We’ve already written at length about Derrick Henry’s freakish measurables and steam rolling Alabama tape. As a reminder, this guy has the size, speed, and explosion of Von Miller, the reigning Super Bowl MVP. The greatest knock on Henry has been his limitations as both a receiver and as a strict North / South rulnner; in his brief pro tenure Henry has been laying those labels to rest, flashing in camp as a route runner with solid hands and impressing with his cut back ability when the initial hole hasn’t emerged (all while of course maintaining his steamroller status). Some fantasy porn:

From The Tennessean earlier today: “Rookie running back Derrick Henry tossed nose tackle Al Woods while breaking into the secondary on run. The Heisman winner from Alabama has size, speed, strength and has shown surpringly excellent pass-catching ability. A short time later, DeMarco Murray, wide open, dropped a Marcus Mariota swing pass in the flat. Even if Murray is considered the team’s “workhorse,” Henry should earn plenty of playing time this season.”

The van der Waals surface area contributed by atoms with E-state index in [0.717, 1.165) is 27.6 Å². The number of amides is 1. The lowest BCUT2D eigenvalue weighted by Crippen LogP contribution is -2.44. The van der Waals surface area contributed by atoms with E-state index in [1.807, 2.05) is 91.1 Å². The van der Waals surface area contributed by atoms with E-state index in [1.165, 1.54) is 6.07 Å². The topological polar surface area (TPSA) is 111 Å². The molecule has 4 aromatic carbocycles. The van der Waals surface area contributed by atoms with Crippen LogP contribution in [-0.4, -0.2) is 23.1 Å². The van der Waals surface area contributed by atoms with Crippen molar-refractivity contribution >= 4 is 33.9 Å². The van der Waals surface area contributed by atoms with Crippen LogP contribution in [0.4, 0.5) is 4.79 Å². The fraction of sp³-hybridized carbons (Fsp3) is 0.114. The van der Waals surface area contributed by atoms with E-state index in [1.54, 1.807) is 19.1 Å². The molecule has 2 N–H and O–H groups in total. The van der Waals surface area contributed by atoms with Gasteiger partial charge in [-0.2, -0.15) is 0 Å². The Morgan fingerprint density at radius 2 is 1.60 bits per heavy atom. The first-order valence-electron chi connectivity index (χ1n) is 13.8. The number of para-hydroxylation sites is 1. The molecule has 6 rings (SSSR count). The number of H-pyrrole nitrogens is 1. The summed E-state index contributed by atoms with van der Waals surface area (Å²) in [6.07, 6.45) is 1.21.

The Tennessean the day before: “The book on Henry coming out of college is that he was primarily a North-South runner, which makes sense given that the Heisman Trophy winner is 6-foot-3, 247 pounds.

But when Henry couldn’t find holes in front of him Monday, he made successful cutbacks on at least a couple of occasions. The big man showed some lateral agility in eluding defenders and taking the ball back toward the middle of the field.

Mularkey said he “saw some things” from Henry: “I saw some vision on some of the runs that we had. There were some holes in there that looked slim, and they are at this level. He hit them pretty good.”